Sunday, May 13, 2018

The paulownia of Lung-men

Ming Dynasty painting of a scholar playing a qin in a landscape
Source: Wikimedia Commons

Having just written a post about Chinese rhyme-prose (fu) I can't quite bear to leave the topic, which is full of interest for those looking for ways of writing about landscape.  In his introduction to Chinese Rhyme-Prose, Burton Watson refers to a subgenre on the subject of musical instruments. 'In such pieces, it is customary to begin with an evocation of the wild and beautiful mountain forest where the wood or bamboo from which the instrument is fashioned grows.  These passages are among the earliest descriptions of nature to be found in Chinese poetry.'  He goes on to provide a translation of a fu of this kind by Mei Sheng, who died in 140 BCE.  Here is part of the opening (prose) section, describing the Longmen (Lung-men) mountain setting of the paulownia from which a qin would be made (for more on this instrument, the Chinese zither, see my earlier posts).
'The paulownia of Lung-men soars a hundred feet before it puts out branches, its center spiraling up amid a tangle of dark foliage, its roots sprawling outward this way and that.  Above it stand the thousand-yard peaks; below, it peers into a hundred-fathom hollow, while swift torrents and lashing waves eddy and tug about it.  Its roots are half dead, half alive; in winter it is buffeted by sharp winds, settling frost, the driven snow; in summer the sharp crack of thunder and lightning assaults it.  At dawn yellowbirds and pies are found singing there; at dusk the mateless hen, the lost bird roost there for the night.  The lonely snow goose at daybreak calls from the top of it; partridges, sadly crying, flutter beneath its boughs.'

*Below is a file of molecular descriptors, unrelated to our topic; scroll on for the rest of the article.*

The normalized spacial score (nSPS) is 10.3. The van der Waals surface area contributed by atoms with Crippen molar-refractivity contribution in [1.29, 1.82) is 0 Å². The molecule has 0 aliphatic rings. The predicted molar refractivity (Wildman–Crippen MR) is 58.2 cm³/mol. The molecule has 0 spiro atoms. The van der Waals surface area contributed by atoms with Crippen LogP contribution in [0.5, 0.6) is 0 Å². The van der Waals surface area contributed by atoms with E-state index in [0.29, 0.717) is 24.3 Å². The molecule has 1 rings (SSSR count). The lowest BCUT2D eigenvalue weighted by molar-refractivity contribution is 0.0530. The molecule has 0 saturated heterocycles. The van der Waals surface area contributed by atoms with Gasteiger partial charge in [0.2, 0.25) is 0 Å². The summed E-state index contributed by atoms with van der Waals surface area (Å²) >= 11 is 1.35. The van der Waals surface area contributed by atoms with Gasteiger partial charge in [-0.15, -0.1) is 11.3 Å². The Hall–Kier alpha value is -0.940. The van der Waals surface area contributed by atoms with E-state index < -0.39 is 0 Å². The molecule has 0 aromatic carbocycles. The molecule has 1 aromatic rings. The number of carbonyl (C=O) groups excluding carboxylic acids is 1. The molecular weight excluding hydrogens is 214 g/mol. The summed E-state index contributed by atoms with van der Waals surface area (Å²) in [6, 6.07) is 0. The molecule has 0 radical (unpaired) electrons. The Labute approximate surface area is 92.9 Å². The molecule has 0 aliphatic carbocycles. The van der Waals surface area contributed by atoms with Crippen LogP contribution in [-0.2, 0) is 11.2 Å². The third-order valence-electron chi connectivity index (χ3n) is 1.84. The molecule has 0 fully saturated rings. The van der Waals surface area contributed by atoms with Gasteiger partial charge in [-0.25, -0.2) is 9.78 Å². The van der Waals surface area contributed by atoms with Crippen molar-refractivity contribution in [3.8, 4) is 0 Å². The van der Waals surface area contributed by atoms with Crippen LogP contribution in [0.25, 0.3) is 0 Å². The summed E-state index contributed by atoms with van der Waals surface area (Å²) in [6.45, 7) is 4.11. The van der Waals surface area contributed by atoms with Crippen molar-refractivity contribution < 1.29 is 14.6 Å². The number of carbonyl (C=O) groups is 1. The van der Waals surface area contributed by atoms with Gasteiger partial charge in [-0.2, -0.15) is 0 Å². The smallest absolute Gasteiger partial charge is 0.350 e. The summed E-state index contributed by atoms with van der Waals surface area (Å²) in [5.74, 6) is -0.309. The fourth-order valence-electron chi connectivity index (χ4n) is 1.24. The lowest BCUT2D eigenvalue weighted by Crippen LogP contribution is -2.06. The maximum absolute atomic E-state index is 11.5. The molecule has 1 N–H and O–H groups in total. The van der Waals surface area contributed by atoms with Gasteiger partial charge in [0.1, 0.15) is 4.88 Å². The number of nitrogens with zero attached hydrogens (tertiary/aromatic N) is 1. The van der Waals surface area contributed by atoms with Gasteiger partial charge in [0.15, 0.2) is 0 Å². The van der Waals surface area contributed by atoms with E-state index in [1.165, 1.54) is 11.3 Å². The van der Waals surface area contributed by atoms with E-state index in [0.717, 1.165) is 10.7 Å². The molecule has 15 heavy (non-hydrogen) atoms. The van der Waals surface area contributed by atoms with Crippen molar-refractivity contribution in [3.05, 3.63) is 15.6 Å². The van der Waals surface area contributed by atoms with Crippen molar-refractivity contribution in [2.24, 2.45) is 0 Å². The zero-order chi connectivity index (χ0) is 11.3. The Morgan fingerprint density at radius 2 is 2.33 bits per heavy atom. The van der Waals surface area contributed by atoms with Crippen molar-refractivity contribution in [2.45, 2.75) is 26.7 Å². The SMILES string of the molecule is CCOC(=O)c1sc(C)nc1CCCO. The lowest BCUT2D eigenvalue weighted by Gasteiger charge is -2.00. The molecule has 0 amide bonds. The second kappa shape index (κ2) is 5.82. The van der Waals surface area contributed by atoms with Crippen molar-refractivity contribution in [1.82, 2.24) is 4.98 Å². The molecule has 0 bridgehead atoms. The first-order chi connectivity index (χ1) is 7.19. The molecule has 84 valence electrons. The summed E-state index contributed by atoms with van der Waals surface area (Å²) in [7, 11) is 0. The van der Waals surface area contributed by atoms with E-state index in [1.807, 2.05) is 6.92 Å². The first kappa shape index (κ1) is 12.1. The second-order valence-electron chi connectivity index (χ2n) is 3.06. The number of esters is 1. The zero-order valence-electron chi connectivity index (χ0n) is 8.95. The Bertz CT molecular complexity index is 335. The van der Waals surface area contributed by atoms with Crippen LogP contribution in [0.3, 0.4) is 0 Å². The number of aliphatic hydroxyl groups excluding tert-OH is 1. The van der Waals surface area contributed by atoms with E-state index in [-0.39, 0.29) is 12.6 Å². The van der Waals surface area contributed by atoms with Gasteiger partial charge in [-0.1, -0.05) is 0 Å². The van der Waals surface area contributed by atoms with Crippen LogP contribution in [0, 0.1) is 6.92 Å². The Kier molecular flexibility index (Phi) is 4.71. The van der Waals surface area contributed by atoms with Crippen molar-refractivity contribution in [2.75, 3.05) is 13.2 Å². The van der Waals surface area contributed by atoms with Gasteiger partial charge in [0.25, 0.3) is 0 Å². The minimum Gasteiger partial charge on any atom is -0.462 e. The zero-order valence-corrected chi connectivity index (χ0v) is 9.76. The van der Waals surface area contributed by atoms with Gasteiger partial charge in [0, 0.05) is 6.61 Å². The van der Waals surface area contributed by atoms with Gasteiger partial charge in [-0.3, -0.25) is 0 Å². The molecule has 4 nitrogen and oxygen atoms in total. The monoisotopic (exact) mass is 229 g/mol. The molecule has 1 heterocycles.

This fu on music is one of 'Seven Incitements' (Qi fa) making up Mei Sheng's full poem.  Each of these stimuli is supposed to cure a prince who is suffering from sensual overindulgence.  This explanation is from an online article about Mei Sheng:
'The first six enticements are versified descriptions of various pleasures that the guest invites the prince to enjoy. They include in order: (1) music, (2) a banquet, (3) a chariot race, (4) an excursion to a scenic place, (5) a hunt, (6) a view of the spectacular tidal bore of the Qu River of Guangling. At the conclusion of each of these tantalizing descriptions, the guest asks the prince if he wishes to rise from his bed and participate. After the first four enticements, he replies that he is too ill to rise. The fifth enticement, a stirring description of a hunt, almost succeeds in reviving him. After hearing of the tidal bore that even has curative powers, the prince remains as sick as before. Thus, it takes the final enticement, the promise to introduce the prince to the “essential words and marvelous doctrines” of great sages and philosophers, to rouse him from his sickbed.' 
So neither the idea of music or a spectacular landscape phenomenon did the trick for him (you can read a translation of the tidal bore description on Wikipedia's fu page).

I would love to read more of these nature descriptions that Burton Watson refers to, but I am not sure whether many fu of this kind have been translated.  Some are listed on John Thompson's Silkqin site, but there are no English texts.  I also wonder whether there are any examples in Western poetry of writers thinking about the material origins of their lute or flute or zither?  (Or, for that matter, poems about books and paintings, sculpture and ceramics that begin with their physical sources in earth, rock and wood?)  It is quite easy to think of examples that compare the effects of an instrument to natural forces (Lorca's guitar, for example, wept 'as water weeps / as the wind weeps / over snowfields.')  But the only poem that comes to mind on a landscape that gave rise to an instrument is by Elizabeth Barrett Browning.  'A Musical Instrument' describes the riverbank visited by 'the great god Pan' to find the reed to make his pipe.  She writes of how he tramples over nature in order to get at this reed and, though afterwards the lilies revive and the dragon-fly returns, there is a 'reed which grows nevermore again / As a reed with the reeds in the river.'

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